Two must-haves for your vintage business

Publish Date: 
Jun 24, 2013
By Dave Koshollek

IT'S DIFFICULT FOR me to reckon with the reality that motorcycles built in the 1970s are now considered vintage.

I wrenched during those years at dealerships and independent shops from Wisconsin to Texas to Arizona. How did the time go by so quickly?

The truth is, for most dealers today, I’ll bet any motorcycle made before 1999 seems pretty old. And if the bike is a little road-worn, it may take some serious begging from the customer to get the machine accepted for service or repair.

I don’t blame shops for being hesitant. At minimum, there are three major obstacles to the repair and service of vintage motorcycles: 1) parts availability, 2) technician know-how and experience, and 3) accurate specifications.

To find parts, start by checking out the vintage directory listings in this issue. To locate technicians with a background in vintage product, look for hires that lived through the era, because the only vintage technical training I’m aware of is MMI’s Early Model Harley-Davidson program. For any other brand, you’ll have to search for someone with experience and hope they will share their hard-earned knowledge with the younger techs before they retire.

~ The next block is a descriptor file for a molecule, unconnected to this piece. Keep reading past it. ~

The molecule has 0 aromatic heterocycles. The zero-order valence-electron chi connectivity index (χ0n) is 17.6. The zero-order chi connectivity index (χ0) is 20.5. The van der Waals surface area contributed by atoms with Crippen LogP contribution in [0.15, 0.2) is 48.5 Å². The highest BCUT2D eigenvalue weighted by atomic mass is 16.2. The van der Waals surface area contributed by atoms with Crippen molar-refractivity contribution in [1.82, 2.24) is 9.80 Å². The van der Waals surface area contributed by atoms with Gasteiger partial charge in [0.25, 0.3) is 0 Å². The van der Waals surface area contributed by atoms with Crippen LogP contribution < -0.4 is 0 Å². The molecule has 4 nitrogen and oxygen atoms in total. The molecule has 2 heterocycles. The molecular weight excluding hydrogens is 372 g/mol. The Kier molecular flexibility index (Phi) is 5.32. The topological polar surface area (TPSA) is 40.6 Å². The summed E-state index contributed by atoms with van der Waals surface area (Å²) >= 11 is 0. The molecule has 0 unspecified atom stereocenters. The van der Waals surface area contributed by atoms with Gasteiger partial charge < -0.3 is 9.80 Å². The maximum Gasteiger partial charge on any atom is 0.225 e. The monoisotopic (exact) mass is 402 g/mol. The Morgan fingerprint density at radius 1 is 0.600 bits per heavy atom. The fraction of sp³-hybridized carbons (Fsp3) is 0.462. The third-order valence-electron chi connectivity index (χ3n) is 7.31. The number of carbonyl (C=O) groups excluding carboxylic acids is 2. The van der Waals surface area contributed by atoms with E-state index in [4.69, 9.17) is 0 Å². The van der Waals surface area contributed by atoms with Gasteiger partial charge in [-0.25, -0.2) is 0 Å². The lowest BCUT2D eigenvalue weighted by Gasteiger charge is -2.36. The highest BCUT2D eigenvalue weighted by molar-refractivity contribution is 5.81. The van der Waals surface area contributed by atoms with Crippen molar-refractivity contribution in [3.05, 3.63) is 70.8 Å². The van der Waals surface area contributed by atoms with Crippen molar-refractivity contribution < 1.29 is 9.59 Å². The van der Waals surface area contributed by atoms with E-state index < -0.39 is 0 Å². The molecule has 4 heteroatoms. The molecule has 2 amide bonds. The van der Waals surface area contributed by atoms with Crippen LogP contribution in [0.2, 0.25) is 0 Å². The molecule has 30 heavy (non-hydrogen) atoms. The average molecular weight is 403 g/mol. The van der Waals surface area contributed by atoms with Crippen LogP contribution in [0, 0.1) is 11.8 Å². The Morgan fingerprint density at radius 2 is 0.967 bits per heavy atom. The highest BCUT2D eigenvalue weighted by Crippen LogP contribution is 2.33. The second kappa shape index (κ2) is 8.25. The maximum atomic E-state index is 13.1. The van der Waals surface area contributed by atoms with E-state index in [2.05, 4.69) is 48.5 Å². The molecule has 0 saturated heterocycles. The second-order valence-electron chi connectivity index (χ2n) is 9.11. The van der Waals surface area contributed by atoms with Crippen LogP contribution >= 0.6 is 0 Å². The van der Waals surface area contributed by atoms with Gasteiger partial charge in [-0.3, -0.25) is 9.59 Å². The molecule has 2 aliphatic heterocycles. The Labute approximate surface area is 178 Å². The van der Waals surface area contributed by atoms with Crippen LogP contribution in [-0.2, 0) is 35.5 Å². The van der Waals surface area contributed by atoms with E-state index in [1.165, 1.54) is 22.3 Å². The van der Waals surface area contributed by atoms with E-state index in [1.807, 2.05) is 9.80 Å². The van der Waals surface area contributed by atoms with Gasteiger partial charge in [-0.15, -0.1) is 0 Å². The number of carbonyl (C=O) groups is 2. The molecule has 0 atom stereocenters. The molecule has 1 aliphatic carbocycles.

MUST-HAVE NO. 1
For accurate specifications, you can shop on eBay for old service bulletins and parts catalogs. Or, for specs on models 1977 and later, you can purchase the 400-plus-page ATV, Motorcycle & Snowmobile Specification Blue Book which provides specs for Arctic Cat, Bombardier, BMW, Can-Am, Harley-Davidson, Honda, Kawasaki, KTM, Polaris, Ski-Doo, Suzuki, Victory and Yamaha.

The Blue Book provides quick access to specs for tire sizes, spark plugs, engine oil capacity, OE oil filter numbers, valve clearances, Yuasa battery numbers, fork oil capacity, and drive system info like chain size and link count, or final drive oil capacity.

Because the Blue Book is published in Canada, measurements and capacities are listed in metric (which isn’t a problem for anyone except Harley techs, who just need to do a quick calculation using the conversion charts the book provides on multiple pages). All specs are derived from the manufacturer’s service literature, so they should be as accurate as the source.

The publisher, All Seasons Ltd. (www.powersportspecs.com) has published the Blue Book since 1988; Volume 8, which covers 1977-2011 model years, costs $89.95. (Continued)